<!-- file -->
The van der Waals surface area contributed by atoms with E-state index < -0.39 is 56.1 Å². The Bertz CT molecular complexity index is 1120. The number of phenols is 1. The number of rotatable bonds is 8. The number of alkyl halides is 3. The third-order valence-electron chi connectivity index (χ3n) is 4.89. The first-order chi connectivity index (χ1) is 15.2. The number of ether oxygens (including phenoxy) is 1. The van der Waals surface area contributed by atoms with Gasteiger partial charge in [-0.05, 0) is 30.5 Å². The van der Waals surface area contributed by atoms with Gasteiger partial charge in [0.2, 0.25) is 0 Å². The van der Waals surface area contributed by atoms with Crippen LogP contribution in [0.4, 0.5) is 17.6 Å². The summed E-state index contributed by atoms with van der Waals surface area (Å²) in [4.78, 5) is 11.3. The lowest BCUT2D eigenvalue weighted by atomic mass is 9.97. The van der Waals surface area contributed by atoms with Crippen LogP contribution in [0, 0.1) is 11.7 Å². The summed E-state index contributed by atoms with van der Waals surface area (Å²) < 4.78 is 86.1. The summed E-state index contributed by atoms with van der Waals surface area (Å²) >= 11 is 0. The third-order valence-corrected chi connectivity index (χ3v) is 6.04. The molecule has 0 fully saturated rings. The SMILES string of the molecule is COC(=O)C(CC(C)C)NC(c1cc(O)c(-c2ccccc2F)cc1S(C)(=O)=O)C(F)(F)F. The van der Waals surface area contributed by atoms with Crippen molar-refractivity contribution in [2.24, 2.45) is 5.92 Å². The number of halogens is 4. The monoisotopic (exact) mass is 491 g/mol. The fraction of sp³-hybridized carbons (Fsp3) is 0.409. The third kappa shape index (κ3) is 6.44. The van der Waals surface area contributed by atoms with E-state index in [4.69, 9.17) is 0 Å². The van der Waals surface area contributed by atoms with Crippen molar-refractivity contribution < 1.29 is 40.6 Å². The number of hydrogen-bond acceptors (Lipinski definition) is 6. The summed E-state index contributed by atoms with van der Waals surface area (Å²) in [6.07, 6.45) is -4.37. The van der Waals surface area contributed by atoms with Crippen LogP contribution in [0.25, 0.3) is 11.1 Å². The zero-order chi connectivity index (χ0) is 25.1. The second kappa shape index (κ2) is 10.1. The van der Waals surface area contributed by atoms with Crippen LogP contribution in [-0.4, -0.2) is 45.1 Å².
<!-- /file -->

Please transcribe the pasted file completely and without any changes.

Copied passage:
The van der Waals surface area contributed by atoms with E-state index < -0.39 is 56.1 Å². The Bertz CT molecular complexity index is 1120. The number of phenols is 1. The number of rotatable bonds is 8. The number of alkyl halides is 3. The third-order valence-electron chi connectivity index (χ3n) is 4.89. The first-order chi connectivity index (χ1) is 15.2. The number of ether oxygens (including phenoxy) is 1. The van der Waals surface area contributed by atoms with Gasteiger partial charge in [-0.05, 0) is 30.5 Å². The van der Waals surface area contributed by atoms with Gasteiger partial charge in [0.2, 0.25) is 0 Å². The van der Waals surface area contributed by atoms with Crippen LogP contribution in [0.4, 0.5) is 17.6 Å². The summed E-state index contributed by atoms with van der Waals surface area (Å²) in [4.78, 5) is 11.3. The lowest BCUT2D eigenvalue weighted by atomic mass is 9.97. The van der Waals surface area contributed by atoms with Crippen LogP contribution in [0, 0.1) is 11.7 Å². The summed E-state index contributed by atoms with van der Waals surface area (Å²) < 4.78 is 86.1. The summed E-state index contributed by atoms with van der Waals surface area (Å²) >= 11 is 0. The third-order valence-corrected chi connectivity index (χ3v) is 6.04. The molecule has 0 fully saturated rings. The SMILES string of the molecule is COC(=O)C(CC(C)C)NC(c1cc(O)c(-c2ccccc2F)cc1S(C)(=O)=O)C(F)(F)F. The van der Waals surface area contributed by atoms with Crippen molar-refractivity contribution in [2.24, 2.45) is 5.92 Å². The number of halogens is 4. The monoisotopic (exact) mass is 491 g/mol. The fraction of sp³-hybridized carbons (Fsp3) is 0.409. The third kappa shape index (κ3) is 6.44. The van der Waals surface area contributed by atoms with E-state index in [4.69, 9.17) is 0 Å². The van der Waals surface area contributed by atoms with Crippen molar-refractivity contribution < 1.29 is 40.6 Å². The number of hydrogen-bond acceptors (Lipinski definition) is 6. The summed E-state index contributed by atoms with van der Waals surface area (Å²) in [6.07, 6.45) is -4.37. The van der Waals surface area contributed by atoms with Crippen LogP contribution in [0.25, 0.3) is 11.1 Å². The zero-order chi connectivity index (χ0) is 25.1. The second kappa shape index (κ2) is 10.1. The van der Waals surface area contributed by atoms with Crippen LogP contribution in [-0.4, -0.2) is 45.1 Å².